Background: Idiopathic intracranial hypertension (IIH), or pseudotumor cerebri, is a rare disorder marked by an increase of cerebrospinal fluid pressure that may cause severe headaches, papilledema, vision loss, and other symptoms. IIH is typically treated with shunts, but shunts are prone to malfunction and infection, resulting in many patients experiencing recurrent headaches after treatment. Case Description: A 41-year-old woman with IIH presented with a history of severe headaches and seizures with documented elevated intracranial pressure (opening pressure 250 mm H2O). After failure of several medical treatments, the patient was offered surgery for symptomatic relief. Given the patient's ventricular anatomy and preference, IIH was treated with endoscopic third ventriculostomy rather than a conventional shunt. Conclusions: Reported resolution of the patient's headaches and improved quality of life following the procedure indicated that endoscopic third ventriculostomy can be used to treat IIH if ventricles are not completely slitlike. Additionally, we present a review of all previously reported cases in which endoscopic third ventriculostomy was used for the treatment of IIH.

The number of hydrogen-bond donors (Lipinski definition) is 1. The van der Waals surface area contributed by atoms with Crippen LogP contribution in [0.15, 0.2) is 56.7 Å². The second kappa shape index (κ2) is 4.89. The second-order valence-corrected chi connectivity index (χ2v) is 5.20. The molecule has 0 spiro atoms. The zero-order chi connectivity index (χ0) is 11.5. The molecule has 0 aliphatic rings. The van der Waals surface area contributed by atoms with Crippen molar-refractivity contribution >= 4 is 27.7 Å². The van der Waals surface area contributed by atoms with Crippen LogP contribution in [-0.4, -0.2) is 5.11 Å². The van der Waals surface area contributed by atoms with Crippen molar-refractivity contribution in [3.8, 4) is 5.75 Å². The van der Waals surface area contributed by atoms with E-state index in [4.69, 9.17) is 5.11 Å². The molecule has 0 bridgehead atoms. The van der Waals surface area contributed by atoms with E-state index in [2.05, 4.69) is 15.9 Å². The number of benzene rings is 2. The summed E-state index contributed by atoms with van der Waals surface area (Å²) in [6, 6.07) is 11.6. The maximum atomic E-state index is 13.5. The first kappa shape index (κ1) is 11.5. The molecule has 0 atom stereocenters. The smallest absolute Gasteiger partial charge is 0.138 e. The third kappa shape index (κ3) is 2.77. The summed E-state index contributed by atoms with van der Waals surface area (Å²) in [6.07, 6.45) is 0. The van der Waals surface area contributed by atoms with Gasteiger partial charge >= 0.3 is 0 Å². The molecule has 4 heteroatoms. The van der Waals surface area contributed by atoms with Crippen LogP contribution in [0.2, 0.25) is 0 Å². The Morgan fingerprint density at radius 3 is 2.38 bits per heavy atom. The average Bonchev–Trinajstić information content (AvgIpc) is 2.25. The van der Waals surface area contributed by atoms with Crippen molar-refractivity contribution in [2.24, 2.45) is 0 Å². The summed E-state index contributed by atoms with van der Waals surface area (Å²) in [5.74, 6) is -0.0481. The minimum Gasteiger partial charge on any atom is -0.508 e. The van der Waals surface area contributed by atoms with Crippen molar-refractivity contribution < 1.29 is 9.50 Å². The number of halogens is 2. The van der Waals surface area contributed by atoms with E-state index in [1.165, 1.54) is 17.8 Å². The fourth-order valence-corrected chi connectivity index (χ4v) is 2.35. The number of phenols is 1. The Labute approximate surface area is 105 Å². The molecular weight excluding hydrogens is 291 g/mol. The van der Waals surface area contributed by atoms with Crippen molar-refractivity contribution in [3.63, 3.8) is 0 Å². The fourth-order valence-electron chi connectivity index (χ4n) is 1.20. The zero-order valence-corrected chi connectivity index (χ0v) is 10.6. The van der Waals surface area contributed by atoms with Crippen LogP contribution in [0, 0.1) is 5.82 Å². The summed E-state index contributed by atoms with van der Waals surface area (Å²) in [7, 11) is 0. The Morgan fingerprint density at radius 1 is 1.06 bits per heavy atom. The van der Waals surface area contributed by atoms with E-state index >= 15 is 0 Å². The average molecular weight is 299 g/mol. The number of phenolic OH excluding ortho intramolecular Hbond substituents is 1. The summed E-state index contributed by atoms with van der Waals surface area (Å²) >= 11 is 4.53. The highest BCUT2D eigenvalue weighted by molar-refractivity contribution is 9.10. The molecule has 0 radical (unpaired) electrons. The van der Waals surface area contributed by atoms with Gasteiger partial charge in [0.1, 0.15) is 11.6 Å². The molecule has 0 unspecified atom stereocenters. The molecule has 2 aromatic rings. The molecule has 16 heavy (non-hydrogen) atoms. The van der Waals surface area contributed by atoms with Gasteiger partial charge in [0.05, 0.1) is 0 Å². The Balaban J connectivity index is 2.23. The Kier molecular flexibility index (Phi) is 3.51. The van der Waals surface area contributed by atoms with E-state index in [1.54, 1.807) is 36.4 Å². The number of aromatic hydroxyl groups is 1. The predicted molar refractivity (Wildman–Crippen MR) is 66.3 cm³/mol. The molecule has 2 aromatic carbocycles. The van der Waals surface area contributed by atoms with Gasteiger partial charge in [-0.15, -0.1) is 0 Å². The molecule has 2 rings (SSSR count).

- Endoscopic third ventriculostomy
- Idiopathic intracranial hypertension
- Lumboperitoneal shunt
- Ventriculoperitoneal shunt
ASJC Scopus subject areas
- Clinical Neurology